Going Deeper 7-15-2019

Hear again the final couple of verses from our Gospel text, the parable of the Good Samaritan, where Jesus asks the inquiring Lawyer: “Which of these three, do you think, was a neighbor to the man who fell into the hands of the robbers?” He said, “The one who showed him mercy.” Jesus said to him, “Go and do likewise.”   Thus far our text.
Grace to you and peace from God our Father and our Lord and Savior, Jesus the Christ. Amen.
How do you respond to this parable?  If we truly understand what Jesus is saying here in his teaching story, our response should be nothing less than astonishment.  Along with the lawyer whose questions prompted the story in the first place, as well as any Jew within ear shot—including Jesus’ disciples—our response ought to be something like this: “Oh come on, Jesus!  You can’t be serious?  Who can possibly love like this? And of all people, certainly not a Samaritan!”
What Jesus teaches here flies in the face of any realistic understanding of God’s expectations for anyone who—like the lawyer in our text—wants to know what must be done to inherit eternal life.  There is a clue to be found in the question itself as to where the lawyer’s confusion in all this comes from.  In particular, what does one typically have to do to “inherit” something?  Be someone’s child and then wait for them to die!  He is confusing inherit with merit.
The fact is that if we want to DO something to earn eternal life for ourselves, this story lays it out for us.  The answer’s in the divine Law, which the lawyer does a great job of summarizing by combining Deuteronomy 6:5 and Leviticus 19:18- “You shall love the Lord your God with all your heart, and with all your soul, and with all your strength, and with all your mind; and your neighbor as yourself.” “You have given the right answer,” was Jesus’ reply. “Do this, and you will live.”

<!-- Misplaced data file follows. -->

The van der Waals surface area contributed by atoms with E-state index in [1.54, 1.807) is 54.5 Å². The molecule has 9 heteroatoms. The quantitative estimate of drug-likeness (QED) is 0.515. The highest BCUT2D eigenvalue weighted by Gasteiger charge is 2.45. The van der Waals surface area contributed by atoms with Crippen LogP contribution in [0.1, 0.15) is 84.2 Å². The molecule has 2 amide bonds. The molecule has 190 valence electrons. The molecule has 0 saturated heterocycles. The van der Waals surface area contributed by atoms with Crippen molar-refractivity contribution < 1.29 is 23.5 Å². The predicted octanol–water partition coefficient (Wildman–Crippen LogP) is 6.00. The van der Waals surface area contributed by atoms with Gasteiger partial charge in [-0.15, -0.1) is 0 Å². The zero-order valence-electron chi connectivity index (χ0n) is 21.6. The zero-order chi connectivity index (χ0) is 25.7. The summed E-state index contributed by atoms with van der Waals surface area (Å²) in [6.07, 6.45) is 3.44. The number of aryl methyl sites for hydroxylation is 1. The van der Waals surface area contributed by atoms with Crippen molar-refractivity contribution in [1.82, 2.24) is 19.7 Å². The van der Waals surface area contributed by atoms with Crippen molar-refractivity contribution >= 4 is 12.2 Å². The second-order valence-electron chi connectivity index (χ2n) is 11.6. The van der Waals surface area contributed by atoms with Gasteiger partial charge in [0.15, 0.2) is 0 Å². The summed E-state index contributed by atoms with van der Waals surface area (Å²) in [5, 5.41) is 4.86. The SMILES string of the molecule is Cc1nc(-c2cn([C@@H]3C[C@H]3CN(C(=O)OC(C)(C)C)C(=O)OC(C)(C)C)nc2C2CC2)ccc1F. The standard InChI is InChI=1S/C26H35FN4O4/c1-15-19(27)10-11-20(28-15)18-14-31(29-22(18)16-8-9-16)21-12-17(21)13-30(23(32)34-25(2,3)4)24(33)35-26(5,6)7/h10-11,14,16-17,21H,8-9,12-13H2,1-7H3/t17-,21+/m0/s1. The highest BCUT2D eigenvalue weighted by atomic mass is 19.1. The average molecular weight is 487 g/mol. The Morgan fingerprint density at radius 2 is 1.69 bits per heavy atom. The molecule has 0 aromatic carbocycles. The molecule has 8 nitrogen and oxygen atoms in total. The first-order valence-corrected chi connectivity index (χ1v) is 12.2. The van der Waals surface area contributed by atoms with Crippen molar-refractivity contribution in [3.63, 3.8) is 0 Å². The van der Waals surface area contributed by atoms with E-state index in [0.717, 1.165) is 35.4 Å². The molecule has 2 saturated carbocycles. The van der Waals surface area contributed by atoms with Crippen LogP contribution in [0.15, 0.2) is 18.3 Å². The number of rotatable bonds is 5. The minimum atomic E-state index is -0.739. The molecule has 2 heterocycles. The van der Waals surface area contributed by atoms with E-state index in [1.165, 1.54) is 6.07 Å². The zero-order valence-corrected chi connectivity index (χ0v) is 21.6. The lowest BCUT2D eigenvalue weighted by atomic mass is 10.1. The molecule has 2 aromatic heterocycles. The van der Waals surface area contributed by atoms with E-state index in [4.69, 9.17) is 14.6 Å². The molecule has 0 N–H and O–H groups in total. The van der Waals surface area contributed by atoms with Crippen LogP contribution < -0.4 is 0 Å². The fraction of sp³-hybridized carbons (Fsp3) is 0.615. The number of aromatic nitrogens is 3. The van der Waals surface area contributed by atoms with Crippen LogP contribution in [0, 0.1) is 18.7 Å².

But wanting to justify himself (ah, another clue as to his core problem!), the Lawyer asked Jesus, “And who is my neighbor?”  And now we head into radical new territory.  In the story Jesus tells we’re going to find out it’s much easier to talk about loving God and neighbor than it is to actually practice the kind of love the Law—and Jesus—truly demands!  Let’s look at some of the details.
In order to understand the mindset of the Lawyer in our story, and of his fellow Jews, let’s listen to a couple of extra-biblical texts.  First, from Sirach 12 (one of the apocryphal intertestamental books you can find in some Bibles), these words:  If you do good, know to whom you do it, and you will be thanked for your good deeds.  Do good to the devout, and you will be repaid— if not by them, certainly by the Most High…  Give to the devout, but do not help the sinner.  
Secondly, listen to these words from a Jewish Midrash (or commentary) on the Book of Ruth: The Gentiles, amongst whom and us there is no war, and so those that are keepers of the sheep amongst the Israelites, and the like, we are not to contrive their death; but if they be in any danger of death, we are not bound to deliver them.  For example, if any one of them fall into the sea you shall not need to take them out; for it is said, “Thou shalt not rise up against the blood of thy neighbor”; but such a one is not your neighbor.
You see, the Lawyer is asking an honest question.  If he is to love his neighbor, it is important to know just who qualifies to be considered as one’s neighbor.  Jesus is not only going to answer that question, but he is also going to lay out just how much one is to love their neighbor. "A man was going down from Jerusalem to Jericho,” Jesus begins his story.  We’re not told whether or not the man is Jewish.  Actually, after he “fell into the hands of robbers, who stripped him, beat him, and went away, leaving him half dead,” there was no way of telling if he was a Jew or a Gentile.